While Montee Ball has put together a Hall of Fame career at running back for Wisconsin the last three years, James White has been the second head to that two-headed monster. White has not had as many opportunities to produce as Ball has, but he makes the most of the touches he does get. In his first three seasons in Madison, White has had 458 touches for 2,941 yards at an average of 6.42 yards per touch and 33 total touchdowns.
Entering his senior year, with Ball competing for a starting spot in Denver and new head coach, Gary Andersen, White gets his opportunity to be the lead back for the Badgers. Athletically, White is impressive and has a lot of tools that a coach can work with but he needs to do a better job of driving his legs through contact and getting more yards after contact. Two issues that go hand and hand, White currently looks like a third day pick and a rotational running back going to the NFL, but if he can improve on those issues, he can potentially push into the top 100 picks.
Vitals & Build
White is listed at 5’10” 197lbs and he looks the part of a running back. He has a good build with speed and acceleration. His vision and balance are solid but do not stand out with the ball in his hands. His strength appears to be better than his play might suggest and technical improvements could help. White still has the room to add strength and that will help him going forward but technical improvements more than anything will make his physical talent stand out more.
White has good vision and attacks the hole with speed. Once he picks the lane, he goes downhill full speed North and South. He will use jump cuts and work East and West to decide which hole and when his going to attack.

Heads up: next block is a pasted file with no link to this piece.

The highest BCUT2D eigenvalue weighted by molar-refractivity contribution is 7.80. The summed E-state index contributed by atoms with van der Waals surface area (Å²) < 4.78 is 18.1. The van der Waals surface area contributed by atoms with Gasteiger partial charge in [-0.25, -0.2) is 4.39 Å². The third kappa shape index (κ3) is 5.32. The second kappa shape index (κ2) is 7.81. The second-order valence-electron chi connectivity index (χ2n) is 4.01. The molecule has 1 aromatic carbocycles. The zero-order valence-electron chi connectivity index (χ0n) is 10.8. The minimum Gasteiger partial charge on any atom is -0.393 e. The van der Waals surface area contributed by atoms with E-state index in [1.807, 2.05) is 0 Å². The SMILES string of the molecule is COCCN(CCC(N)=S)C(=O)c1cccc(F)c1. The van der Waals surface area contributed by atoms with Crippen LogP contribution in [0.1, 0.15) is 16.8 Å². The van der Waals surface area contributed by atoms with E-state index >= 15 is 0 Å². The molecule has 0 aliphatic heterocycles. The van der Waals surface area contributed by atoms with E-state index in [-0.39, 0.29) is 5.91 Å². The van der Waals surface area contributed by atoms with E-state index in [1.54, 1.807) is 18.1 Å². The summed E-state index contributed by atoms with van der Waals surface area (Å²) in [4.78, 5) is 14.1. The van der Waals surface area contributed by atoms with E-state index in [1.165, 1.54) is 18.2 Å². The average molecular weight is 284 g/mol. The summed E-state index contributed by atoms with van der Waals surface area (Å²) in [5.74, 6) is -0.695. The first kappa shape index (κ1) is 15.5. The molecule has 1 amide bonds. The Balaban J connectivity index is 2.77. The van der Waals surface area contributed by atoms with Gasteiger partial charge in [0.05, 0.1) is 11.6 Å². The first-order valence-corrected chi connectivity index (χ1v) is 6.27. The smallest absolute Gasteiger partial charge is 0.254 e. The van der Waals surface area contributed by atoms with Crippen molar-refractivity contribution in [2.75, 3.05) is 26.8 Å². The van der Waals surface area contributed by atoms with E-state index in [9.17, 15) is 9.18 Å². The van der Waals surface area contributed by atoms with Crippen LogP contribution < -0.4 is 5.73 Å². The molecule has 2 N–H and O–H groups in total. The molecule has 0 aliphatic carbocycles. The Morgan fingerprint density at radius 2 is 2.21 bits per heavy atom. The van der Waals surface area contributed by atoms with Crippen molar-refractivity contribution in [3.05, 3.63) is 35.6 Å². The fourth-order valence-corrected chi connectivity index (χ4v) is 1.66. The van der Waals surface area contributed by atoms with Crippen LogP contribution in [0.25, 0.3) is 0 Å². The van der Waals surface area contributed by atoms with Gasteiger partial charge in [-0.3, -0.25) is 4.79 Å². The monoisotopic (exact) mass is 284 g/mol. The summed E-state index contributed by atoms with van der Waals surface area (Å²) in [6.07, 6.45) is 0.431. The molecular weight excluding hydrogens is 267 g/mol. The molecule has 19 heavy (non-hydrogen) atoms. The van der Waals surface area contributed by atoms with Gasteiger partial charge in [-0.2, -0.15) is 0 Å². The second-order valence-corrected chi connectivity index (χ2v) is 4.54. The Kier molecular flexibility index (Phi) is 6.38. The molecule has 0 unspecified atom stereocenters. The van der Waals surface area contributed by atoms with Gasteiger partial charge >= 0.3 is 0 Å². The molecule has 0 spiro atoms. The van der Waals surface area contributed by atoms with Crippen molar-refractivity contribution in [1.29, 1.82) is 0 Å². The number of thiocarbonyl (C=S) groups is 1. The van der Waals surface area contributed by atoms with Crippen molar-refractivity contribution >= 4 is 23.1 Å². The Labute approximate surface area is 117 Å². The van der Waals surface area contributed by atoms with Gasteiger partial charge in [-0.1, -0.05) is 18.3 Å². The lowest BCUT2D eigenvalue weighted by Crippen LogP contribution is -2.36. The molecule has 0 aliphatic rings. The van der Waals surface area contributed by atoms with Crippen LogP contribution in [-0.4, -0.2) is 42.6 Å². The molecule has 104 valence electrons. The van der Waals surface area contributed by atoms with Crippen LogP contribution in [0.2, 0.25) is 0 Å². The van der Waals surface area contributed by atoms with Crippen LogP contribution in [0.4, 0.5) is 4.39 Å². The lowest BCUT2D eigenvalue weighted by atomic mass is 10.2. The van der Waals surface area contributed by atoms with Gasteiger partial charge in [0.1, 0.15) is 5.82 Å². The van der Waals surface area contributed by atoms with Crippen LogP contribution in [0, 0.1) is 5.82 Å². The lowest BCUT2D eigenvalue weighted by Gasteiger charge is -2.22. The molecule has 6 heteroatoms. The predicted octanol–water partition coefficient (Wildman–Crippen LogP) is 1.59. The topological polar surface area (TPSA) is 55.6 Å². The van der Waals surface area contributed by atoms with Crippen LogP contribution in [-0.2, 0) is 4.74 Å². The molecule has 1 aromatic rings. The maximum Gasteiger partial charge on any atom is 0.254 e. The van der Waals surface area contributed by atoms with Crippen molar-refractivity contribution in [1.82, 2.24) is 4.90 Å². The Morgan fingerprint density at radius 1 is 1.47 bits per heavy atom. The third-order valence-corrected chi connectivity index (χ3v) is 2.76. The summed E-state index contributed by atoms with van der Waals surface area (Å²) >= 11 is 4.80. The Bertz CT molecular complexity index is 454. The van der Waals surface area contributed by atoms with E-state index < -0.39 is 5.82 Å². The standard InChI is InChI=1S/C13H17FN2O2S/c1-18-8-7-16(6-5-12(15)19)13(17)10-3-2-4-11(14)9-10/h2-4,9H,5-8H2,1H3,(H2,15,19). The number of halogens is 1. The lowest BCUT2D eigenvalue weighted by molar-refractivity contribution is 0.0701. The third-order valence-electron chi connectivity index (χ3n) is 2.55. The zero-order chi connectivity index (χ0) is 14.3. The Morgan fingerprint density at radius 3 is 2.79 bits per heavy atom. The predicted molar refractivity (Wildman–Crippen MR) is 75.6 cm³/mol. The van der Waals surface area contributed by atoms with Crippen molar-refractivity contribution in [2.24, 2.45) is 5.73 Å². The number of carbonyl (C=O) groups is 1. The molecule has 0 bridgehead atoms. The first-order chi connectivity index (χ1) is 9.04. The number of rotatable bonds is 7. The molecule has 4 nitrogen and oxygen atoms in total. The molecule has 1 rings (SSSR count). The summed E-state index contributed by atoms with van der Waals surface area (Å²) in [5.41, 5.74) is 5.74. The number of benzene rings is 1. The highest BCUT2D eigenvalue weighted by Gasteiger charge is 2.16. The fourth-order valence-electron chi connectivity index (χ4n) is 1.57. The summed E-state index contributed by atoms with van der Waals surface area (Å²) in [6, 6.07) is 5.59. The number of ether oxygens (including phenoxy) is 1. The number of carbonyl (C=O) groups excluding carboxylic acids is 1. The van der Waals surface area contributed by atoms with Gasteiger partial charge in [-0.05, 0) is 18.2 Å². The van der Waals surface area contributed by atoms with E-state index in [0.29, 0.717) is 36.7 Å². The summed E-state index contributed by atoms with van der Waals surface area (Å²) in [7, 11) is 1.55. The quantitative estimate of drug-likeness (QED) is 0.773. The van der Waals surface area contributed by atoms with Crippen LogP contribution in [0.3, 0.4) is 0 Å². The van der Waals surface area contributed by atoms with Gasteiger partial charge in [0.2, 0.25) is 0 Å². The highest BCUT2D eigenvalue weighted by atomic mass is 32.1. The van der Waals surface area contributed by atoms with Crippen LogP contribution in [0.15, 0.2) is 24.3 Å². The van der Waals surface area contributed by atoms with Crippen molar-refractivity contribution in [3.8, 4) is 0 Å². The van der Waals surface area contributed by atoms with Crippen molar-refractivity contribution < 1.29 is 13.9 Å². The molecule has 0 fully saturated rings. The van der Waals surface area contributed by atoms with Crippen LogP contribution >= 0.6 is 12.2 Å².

The biggest problem White runs into is he stops his feet too often on contact. This is especially the case when he is caught in be backfield working laterally. While going down the field, he tends to drop his shoulder and fall forward but he rarely breaks tackle falling forward. As a result, he tends to get as much yardage as his offensive line can create for him. When he has a lane, he has plenty of speed and is not someone who is going to get caught from behind or even when a defender has an angle.
The times he is able to break tackles, he is usually working laterally and able to shed tackles from the side. If he can do a better job of driving his les through contact with consistency, he can show more of his natural strength and work through tackles. The times he breaks tackles, he is a threat to accelerate and make a big play and that is the area holding him back from being a well-rounded threat as a running back.